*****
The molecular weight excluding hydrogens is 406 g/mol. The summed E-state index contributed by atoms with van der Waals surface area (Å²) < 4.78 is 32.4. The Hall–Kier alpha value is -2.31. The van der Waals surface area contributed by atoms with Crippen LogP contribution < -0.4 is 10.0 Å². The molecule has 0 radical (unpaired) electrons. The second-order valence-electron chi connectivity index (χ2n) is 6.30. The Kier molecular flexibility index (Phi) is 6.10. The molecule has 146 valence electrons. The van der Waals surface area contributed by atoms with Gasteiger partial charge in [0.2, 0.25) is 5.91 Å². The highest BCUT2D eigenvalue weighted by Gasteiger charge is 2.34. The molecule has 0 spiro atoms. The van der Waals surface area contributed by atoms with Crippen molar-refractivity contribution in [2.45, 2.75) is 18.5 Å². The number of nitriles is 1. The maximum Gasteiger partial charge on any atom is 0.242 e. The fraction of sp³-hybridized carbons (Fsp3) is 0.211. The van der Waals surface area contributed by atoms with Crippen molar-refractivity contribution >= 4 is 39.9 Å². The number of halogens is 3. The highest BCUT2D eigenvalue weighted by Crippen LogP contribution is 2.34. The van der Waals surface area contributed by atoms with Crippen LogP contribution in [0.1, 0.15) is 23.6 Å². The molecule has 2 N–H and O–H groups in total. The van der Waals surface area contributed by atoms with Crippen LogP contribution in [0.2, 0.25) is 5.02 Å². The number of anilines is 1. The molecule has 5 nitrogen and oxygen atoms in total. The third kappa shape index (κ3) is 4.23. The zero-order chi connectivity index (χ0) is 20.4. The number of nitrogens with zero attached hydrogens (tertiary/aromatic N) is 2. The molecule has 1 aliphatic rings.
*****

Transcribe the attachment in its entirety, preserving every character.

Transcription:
The molecular weight excluding hydrogens is 406 g/mol. The summed E-state index contributed by atoms with van der Waals surface area (Å²) < 4.78 is 32.4. The Hall–Kier alpha value is -2.31. The van der Waals surface area contributed by atoms with Crippen LogP contribution < -0.4 is 10.0 Å². The molecule has 0 radical (unpaired) electrons. The second-order valence-electron chi connectivity index (χ2n) is 6.30. The Kier molecular flexibility index (Phi) is 6.10. The molecule has 146 valence electrons. The van der Waals surface area contributed by atoms with Gasteiger partial charge in [0.2, 0.25) is 5.91 Å². The highest BCUT2D eigenvalue weighted by Gasteiger charge is 2.34. The molecule has 0 spiro atoms. The van der Waals surface area contributed by atoms with Crippen molar-refractivity contribution in [2.45, 2.75) is 18.5 Å². The number of nitriles is 1. The maximum Gasteiger partial charge on any atom is 0.242 e. The fraction of sp³-hybridized carbons (Fsp3) is 0.211. The van der Waals surface area contributed by atoms with Crippen molar-refractivity contribution >= 4 is 39.9 Å². The number of halogens is 3. The highest BCUT2D eigenvalue weighted by Crippen LogP contribution is 2.34. The van der Waals surface area contributed by atoms with Crippen LogP contribution in [0.1, 0.15) is 23.6 Å². The molecule has 2 N–H and O–H groups in total. The van der Waals surface area contributed by atoms with Crippen LogP contribution in [0.2, 0.25) is 5.02 Å². The number of anilines is 1. The molecule has 5 nitrogen and oxygen atoms in total. The third kappa shape index (κ3) is 4.23. The zero-order chi connectivity index (χ0) is 20.4. The number of nitrogens with zero attached hydrogens (tertiary/aromatic N) is 2. The molecule has 1 aliphatic rings.